“How many coffee shops are there in the city? There are hundreds, if not thousands. They’re all selling the same thing, so they’re all copying each other,” he says.

“So if you want to open a coffee shop tomorrow, aren’t you copying someone else’s idea?”

Entrepreneurs start businesses because they want to make money, so “it doesn’t matter whether you’re the first, or second, or even the tenth person to start a similar kind of business”. It’s about profit.

“Look at Apple…they could sell more iPhones if they drop their prices, but they don’t because they’re looking at their profits,” says Martinez.

He adds that if you’re going to steal an idea, steal from overseas and then localise the product.

“Find out how to make it work in the Australian market, and make the necessary adjustments,” says Martinez.

And of course, accept that people will be offended.

“It doesn’t matter what they think. They don’t pay your mortgage. They don’t pay your bills. If you can beat them at their own game, then kudos to you,” says Martinez.

“On the other side, if an idea is that easy to replicate, then you don’t have anything proprietary. This is why many startups don’t receive funding. If somebody can do what you’re doing cheaper, faster and better, then why should anyone invest in your company?”

If you feel strongly about not being copied, then apply for a patent. Otherwise, accept that you’ll be copied left and right, and it’s up to you to do it better than everybody else.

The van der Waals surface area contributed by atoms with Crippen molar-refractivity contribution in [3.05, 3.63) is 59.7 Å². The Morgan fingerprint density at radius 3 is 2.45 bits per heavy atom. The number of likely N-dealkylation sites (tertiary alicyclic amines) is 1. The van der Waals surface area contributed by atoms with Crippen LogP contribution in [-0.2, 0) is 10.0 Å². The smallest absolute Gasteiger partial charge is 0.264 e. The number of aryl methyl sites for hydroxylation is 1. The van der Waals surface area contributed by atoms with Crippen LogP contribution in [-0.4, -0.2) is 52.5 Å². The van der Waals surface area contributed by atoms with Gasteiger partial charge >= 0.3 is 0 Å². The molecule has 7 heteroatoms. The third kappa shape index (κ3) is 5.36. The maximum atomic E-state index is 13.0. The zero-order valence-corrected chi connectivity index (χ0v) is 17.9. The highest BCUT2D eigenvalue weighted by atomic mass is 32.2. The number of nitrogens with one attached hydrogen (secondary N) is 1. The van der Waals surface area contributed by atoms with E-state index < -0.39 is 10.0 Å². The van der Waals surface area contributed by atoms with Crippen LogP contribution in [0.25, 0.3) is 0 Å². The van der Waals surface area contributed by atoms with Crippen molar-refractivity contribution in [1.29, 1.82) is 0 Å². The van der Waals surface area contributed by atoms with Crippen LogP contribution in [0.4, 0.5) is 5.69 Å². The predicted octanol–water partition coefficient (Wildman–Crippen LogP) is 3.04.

“Besides, competition is great because it sets the benchmark. It defines the ranking by default. If there are 10 people offering the same thing, somebody is going to be number one, and somebody is going to be number 10 … It’s about delivering value for money to the customers.”

And how many ideas are really that original anyway? Everything is a product of collaboration, sometimes intentional, but most of the time not.

Many startups approach investors and the media with words such as “revolutionary”, and “first ever” – failing to recognise there are about 10 other similar products in the market. It’s not a case of dishonesty, but naivety.

“There are seven billion people in the world. What are the odds of you being the only to come up with that idea? With digital technology, information gets transferred very quickly and ideas just get copied and rebranded,” says Martinez.

“I’ll give you an example. A good friend of mine, Justus Hammer who is currently the CMO of Mint Wireless launched Spreets.com.au in 2010 with his Co-Founder, after finding out about the idea through US site Groupon. They launched it in Australia and within eight months, they were approached by Yahoo!, and within 10 months the company was sold for $40 million. But the site was just the Australian version of Groupon.”

So it’s really about customer service. Take Zappos, for instance. They’re loved by their customers because they send 10 pairs of shoes for the customer to try – with free shipping both ways – and the customer ends up buying exactly what they want without leaving the house.

“They’re one of the very few companies that focus exclusively on customer service, and that’s why they’re so successful. Great customer service draws in customers and keeps them loyal. That’s what is most important,” says Martinez.

You can connect with Martin Martinez via LinkedIn.

This is Part Two, of a three-part article. Part 1 is “Australian investor Martin Martinez offers startups a reality cheque“. Next up will be “Bricks and mortar businesses are more successful than internet businesses”.